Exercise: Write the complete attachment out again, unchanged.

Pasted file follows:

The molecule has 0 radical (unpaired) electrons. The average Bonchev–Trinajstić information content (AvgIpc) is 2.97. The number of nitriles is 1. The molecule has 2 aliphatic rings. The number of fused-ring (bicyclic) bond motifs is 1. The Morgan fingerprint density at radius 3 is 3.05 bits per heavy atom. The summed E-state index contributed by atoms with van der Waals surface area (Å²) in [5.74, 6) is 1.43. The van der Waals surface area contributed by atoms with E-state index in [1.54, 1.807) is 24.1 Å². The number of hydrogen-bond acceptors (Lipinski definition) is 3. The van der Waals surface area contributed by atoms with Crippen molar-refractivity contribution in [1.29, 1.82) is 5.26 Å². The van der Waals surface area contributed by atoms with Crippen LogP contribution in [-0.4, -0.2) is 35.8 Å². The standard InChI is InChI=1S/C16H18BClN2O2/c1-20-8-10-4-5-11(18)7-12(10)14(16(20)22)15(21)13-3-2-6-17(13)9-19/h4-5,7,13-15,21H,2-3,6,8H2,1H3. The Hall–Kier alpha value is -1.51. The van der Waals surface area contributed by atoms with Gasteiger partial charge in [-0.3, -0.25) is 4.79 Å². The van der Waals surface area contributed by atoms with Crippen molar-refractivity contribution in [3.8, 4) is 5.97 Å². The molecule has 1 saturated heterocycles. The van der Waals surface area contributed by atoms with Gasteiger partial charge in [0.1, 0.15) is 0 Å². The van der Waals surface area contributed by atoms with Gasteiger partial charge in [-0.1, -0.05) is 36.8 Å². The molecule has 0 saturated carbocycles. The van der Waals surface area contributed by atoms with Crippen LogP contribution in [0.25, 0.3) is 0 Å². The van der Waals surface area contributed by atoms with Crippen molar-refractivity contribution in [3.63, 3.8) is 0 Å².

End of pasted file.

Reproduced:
The molecule has 0 radical (unpaired) electrons. The average Bonchev–Trinajstić information content (AvgIpc) is 2.97. The number of nitriles is 1. The molecule has 2 aliphatic rings. The number of fused-ring (bicyclic) bond motifs is 1. The Morgan fingerprint density at radius 3 is 3.05 bits per heavy atom. The summed E-state index contributed by atoms with van der Waals surface area (Å²) in [5.74, 6) is 1.43. The van der Waals surface area contributed by atoms with E-state index in [1.54, 1.807) is 24.1 Å². The number of hydrogen-bond acceptors (Lipinski definition) is 3. The van der Waals surface area contributed by atoms with Crippen molar-refractivity contribution in [1.29, 1.82) is 5.26 Å². The van der Waals surface area contributed by atoms with Crippen LogP contribution in [-0.4, -0.2) is 35.8 Å². The standard InChI is InChI=1S/C16H18BClN2O2/c1-20-8-10-4-5-11(18)7-12(10)14(16(20)22)15(21)13-3-2-6-17(13)9-19/h4-5,7,13-15,21H,2-3,6,8H2,1H3. The Hall–Kier alpha value is -1.51. The van der Waals surface area contributed by atoms with Gasteiger partial charge in [-0.3, -0.25) is 4.79 Å². The van der Waals surface area contributed by atoms with Crippen molar-refractivity contribution in [3.8, 4) is 5.97 Å². The molecule has 1 saturated heterocycles. The van der Waals surface area contributed by atoms with Gasteiger partial charge in [0.1, 0.15) is 0 Å². The van der Waals surface area contributed by atoms with Gasteiger partial charge in [-0.1, -0.05) is 36.8 Å². The molecule has 0 saturated carbocycles. The van der Waals surface area contributed by atoms with Crippen LogP contribution in [0.25, 0.3) is 0 Å². The van der Waals surface area contributed by atoms with Crippen molar-refractivity contribution in [3.63, 3.8) is 0 Å².